US: Our support gave Ugandan farmers Shs 1.5trillion

For a week now, the US embassy in Kampala is releasing figures of its government’s budget support to Uganda in a seemingly silent way of telling President Yoweri Museveni that “you lied.”

On September 9, President Museveni while addressing journalists at State House Entebbe disparaged foreign governments that he accused of supporting opposition politics in Uganda.

Museveni external players ought to keep off Uganda’s internal affairs because it is “morally and practically wrong.”

He went on to claim credit for the strides in the various social service sectors like education, health and others like agriculture.

But on its social media platforms, the US embassy has been releasing figure that show that whatever the president is claiming credit for is with foreign funding, specifically from the USA.

In its 2017 “Report to the people of Uganda” published online under a hashtag #HandInHandWithUganda, the claims that in 2017, the US government spent over $20.2m (Shs 72.5bn) in assistance to promote inclusive, educated and empowered Uganda.

“Our assistance programs and initiatives are helping to strengthen teaching and learning in Uganda’s schools, to provide learning materials that students need to thrive, and to make schools safe places for children and youth. Reading skills are particularly important for young learners,” the report states.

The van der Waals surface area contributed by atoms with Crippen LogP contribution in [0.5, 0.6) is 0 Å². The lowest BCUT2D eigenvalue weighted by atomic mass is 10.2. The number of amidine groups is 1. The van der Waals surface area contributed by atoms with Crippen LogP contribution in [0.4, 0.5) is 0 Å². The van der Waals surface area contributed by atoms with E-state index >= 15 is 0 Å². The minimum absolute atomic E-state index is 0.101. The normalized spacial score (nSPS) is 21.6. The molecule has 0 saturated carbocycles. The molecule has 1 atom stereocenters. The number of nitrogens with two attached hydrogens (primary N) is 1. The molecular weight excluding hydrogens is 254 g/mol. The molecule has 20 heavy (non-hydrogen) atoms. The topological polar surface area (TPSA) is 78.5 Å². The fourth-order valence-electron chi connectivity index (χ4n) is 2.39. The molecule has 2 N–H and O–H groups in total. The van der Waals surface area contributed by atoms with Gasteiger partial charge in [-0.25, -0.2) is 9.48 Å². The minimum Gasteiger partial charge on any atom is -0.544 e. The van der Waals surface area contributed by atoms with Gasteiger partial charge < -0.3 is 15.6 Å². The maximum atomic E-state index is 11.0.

In the energy sector, the US spearheaded the Power Africa program that saw 400,000 new clean energy connections in Uganda with solar lanterns, solar homes systems and on the grid electricity connections.

Through its initiatives, Ugandan farmers were able to sell almost $ 400m worth of coffee, maize, and beans in 2017.

In the report, US makes a commitment to help more Ugandan farmers and agricultural companies access the resources and infrastructure they need to be productive and competitive, and ensure greater food security for all Ugandans.

“Through USAID’s Feed the Future initiative, we help expand production and improve storage, increase the quality of agricultural inputs and decrease counterfeits, build national and international trade networks for Ugandan agricultural products, and help farmers establish sustainable commercial operations linking to US markets,” the report reads.

A part of the Feed the Future initiative, the embassy reported, the Commodity Production and Marketing (CPM) program which focuses on increasing the production of quality coffee, maize, and beans had benefitted more smallholder farmers.

“Thanks to CPM, 434,979 farmers in 34 Feed the Future districts have benefitted from improved crop productivity and access to better markets. Between 2014 and 2017, incremental sales rose from $7.5bn (Shs 27.9bn) to $392.3bn (Shs 1.5trillion) resulting in increased farmer income and improved food security,” the report further stated.

The report also suggests that 94% of HIV positive Ugandans on lifelong antiretroviral therapy receive their medications through US funded-PEPFAR (The President’s Emergency Plan for Aids Relief) program.